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During normal times, we would be settled into our routines of watching Major League Baseball every day. The Yankees would be undefeated and running roughshod through the early part of their schedule. As we all know, these aren’t normal times. We don’t have domestic baseball right now. We need a baseball fix. Luckily, there is one available and it is the CPBL.

The CPBL is currently the only professional baseball league playing its regular season. The KBO will begin their pre-season on April 21 with an expected opening day sometime in early May. The NPB has pushed the start of its season back multiple times due to the COVID-19 pandemic. Taiwan has been able to control the virus well enough to allow the CPBL to begin their season in stadiums without fans. The stadiums aren’t totally empty as we will get to in a moment.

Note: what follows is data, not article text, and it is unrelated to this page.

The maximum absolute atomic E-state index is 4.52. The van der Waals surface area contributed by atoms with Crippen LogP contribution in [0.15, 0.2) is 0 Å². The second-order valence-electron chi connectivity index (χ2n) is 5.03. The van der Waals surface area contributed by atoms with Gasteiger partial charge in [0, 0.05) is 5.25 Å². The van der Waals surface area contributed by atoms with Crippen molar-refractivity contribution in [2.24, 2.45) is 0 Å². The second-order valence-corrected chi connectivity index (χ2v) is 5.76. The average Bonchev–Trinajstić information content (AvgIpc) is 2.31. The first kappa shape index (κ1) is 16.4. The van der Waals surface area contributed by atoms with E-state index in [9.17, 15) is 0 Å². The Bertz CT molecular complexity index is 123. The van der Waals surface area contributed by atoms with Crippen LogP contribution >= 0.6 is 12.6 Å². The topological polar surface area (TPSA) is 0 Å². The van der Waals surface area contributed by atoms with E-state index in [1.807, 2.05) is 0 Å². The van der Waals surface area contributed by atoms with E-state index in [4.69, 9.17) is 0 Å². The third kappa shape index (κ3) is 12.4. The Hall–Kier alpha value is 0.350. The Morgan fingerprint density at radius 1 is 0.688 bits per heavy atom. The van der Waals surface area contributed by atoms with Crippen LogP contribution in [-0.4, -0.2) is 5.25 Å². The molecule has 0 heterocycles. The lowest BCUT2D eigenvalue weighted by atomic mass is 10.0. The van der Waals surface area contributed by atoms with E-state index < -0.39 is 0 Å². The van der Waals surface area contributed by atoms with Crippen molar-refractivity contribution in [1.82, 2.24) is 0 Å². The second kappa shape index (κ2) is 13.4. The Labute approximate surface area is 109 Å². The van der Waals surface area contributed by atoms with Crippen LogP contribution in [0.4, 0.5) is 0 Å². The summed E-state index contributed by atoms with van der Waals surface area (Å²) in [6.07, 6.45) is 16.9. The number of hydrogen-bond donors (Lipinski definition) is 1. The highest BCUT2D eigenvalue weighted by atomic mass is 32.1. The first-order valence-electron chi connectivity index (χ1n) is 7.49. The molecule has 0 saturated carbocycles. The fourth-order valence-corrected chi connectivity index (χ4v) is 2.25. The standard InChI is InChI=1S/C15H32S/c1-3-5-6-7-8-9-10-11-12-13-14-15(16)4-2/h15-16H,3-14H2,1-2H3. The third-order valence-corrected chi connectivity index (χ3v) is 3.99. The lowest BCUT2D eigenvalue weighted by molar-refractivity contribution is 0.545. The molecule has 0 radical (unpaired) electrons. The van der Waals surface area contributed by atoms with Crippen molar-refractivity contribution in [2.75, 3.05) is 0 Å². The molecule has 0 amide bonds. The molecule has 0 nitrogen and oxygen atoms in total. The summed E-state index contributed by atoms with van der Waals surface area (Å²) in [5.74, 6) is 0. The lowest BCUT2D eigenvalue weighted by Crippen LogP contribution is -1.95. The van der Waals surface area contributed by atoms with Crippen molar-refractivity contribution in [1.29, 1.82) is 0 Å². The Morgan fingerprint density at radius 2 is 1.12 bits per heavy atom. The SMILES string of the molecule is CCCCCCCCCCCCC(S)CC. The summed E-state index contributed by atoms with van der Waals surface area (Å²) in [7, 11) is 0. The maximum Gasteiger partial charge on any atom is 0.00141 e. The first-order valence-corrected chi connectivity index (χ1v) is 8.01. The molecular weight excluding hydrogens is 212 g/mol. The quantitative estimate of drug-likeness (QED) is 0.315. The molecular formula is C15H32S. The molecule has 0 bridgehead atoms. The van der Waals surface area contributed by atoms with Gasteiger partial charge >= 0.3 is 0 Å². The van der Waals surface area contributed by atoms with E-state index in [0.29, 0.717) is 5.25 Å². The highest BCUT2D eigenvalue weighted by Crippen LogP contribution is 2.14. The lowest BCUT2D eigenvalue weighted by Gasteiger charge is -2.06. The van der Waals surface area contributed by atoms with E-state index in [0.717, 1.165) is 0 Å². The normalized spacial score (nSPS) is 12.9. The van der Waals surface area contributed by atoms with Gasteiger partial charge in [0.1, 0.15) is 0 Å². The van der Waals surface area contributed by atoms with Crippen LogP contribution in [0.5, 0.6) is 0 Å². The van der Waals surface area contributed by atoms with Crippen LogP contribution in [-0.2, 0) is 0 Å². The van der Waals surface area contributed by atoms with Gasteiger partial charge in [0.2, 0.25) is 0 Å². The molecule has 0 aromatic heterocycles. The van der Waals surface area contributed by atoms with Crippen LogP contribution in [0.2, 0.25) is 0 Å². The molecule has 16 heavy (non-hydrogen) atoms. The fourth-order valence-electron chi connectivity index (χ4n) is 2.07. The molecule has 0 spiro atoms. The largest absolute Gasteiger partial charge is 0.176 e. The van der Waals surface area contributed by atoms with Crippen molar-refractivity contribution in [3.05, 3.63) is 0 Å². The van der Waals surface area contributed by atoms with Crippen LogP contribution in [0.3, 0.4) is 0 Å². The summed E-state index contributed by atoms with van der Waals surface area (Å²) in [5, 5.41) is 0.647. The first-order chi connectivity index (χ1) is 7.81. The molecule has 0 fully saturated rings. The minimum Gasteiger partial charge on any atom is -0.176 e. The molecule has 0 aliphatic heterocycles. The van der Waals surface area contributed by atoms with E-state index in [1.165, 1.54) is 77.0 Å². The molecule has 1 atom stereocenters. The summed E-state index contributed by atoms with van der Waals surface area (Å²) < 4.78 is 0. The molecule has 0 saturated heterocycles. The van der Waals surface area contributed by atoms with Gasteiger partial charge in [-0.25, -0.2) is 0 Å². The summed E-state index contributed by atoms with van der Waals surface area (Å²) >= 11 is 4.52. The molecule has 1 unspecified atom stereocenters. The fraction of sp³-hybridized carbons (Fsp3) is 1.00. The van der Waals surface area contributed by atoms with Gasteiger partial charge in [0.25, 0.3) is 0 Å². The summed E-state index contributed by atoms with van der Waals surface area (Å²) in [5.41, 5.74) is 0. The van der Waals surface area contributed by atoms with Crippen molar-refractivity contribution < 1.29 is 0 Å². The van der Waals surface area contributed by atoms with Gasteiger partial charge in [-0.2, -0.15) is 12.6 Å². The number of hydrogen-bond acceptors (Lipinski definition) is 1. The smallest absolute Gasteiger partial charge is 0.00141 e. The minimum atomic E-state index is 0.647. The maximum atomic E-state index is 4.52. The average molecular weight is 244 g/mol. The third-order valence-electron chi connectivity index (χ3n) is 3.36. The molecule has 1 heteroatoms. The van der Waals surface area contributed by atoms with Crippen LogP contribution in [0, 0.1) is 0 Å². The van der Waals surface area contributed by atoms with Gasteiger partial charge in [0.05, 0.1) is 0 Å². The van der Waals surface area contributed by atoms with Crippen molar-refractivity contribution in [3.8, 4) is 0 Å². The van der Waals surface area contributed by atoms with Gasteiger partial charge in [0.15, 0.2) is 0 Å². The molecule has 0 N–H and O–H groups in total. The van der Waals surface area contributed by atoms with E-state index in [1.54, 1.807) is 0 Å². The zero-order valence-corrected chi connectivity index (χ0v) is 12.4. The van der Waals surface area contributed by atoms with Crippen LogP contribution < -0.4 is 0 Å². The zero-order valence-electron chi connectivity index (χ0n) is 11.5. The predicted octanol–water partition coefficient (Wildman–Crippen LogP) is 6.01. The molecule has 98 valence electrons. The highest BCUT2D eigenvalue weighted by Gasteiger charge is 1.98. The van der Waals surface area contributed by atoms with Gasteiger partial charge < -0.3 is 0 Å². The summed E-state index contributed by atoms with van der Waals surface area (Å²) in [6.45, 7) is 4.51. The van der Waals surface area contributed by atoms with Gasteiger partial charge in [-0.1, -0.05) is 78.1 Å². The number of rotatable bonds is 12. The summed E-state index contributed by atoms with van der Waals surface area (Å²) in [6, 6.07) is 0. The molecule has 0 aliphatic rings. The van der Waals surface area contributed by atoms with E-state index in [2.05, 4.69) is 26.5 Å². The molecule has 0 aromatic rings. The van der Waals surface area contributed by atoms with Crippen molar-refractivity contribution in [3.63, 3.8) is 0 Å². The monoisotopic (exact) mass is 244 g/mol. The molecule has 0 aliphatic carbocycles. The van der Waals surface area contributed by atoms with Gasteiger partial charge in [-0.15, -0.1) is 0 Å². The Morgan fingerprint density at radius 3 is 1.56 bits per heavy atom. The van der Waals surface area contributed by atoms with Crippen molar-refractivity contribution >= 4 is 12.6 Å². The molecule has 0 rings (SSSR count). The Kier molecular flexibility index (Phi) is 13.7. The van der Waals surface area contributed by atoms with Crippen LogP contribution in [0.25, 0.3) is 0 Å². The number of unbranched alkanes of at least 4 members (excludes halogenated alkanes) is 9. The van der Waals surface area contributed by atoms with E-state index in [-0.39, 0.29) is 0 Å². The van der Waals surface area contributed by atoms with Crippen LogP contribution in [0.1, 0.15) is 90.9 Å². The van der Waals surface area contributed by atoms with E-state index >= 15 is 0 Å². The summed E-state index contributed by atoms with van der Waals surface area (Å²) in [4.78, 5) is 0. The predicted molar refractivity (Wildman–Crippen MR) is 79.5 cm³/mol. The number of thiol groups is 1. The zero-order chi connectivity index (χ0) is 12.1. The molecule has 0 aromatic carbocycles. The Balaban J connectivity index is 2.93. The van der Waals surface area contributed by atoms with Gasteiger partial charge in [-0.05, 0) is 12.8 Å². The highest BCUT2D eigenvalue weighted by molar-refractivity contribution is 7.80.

It is pretty great to experience something for the first time. Major League Baseball is something I know like the back of my hand at this point. I don’t know anything about the CPBL other than it exists. With no MLB baseball for the foreseeable future, I figured why not jump into the CPBL, learn about it and share what I’ve learned. Obviously, the game is the same, but finding out about new players, style of play, customs, and culture is really exciting.

The CPBL is Taiwan’s professional baseball league. Many people believe the CPBL plays its games in mainland China, but that is not the case. The professional Chinese baseball league is the CNBL. The CPBL regular season is 120 games. The league is split into two sixty game half seasons. The rules for postseason entry are a little different from the MLB rules. The winners of the first and second half seasons are eligible to make the postseason and play in the Taiwan Series. You can think of them as league winners. There is a catch though. This is where the wild card rules come into play.